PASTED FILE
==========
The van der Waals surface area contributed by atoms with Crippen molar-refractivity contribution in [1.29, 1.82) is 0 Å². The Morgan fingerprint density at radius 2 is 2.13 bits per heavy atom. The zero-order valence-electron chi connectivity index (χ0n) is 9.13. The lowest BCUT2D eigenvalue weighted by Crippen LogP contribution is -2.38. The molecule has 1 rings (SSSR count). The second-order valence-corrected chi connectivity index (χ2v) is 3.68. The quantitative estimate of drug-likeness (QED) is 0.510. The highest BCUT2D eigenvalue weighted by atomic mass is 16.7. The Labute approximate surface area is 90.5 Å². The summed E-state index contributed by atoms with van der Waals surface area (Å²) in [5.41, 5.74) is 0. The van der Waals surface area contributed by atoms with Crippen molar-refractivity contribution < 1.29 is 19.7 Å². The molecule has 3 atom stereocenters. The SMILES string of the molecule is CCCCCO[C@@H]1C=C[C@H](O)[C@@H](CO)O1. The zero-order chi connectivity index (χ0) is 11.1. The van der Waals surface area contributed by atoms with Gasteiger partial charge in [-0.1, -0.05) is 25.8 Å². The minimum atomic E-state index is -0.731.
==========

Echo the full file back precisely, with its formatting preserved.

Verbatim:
The van der Waals surface area contributed by atoms with Crippen molar-refractivity contribution in [1.29, 1.82) is 0 Å². The Morgan fingerprint density at radius 2 is 2.13 bits per heavy atom. The zero-order valence-electron chi connectivity index (χ0n) is 9.13. The lowest BCUT2D eigenvalue weighted by Crippen LogP contribution is -2.38. The molecule has 1 rings (SSSR count). The second-order valence-corrected chi connectivity index (χ2v) is 3.68. The quantitative estimate of drug-likeness (QED) is 0.510. The highest BCUT2D eigenvalue weighted by atomic mass is 16.7. The Labute approximate surface area is 90.5 Å². The summed E-state index contributed by atoms with van der Waals surface area (Å²) in [5.41, 5.74) is 0. The van der Waals surface area contributed by atoms with Crippen molar-refractivity contribution < 1.29 is 19.7 Å². The molecule has 3 atom stereocenters. The SMILES string of the molecule is CCCCCO[C@@H]1C=C[C@H](O)[C@@H](CO)O1. The zero-order chi connectivity index (χ0) is 11.1. The van der Waals surface area contributed by atoms with Gasteiger partial charge in [-0.1, -0.05) is 25.8 Å². The minimum atomic E-state index is -0.731.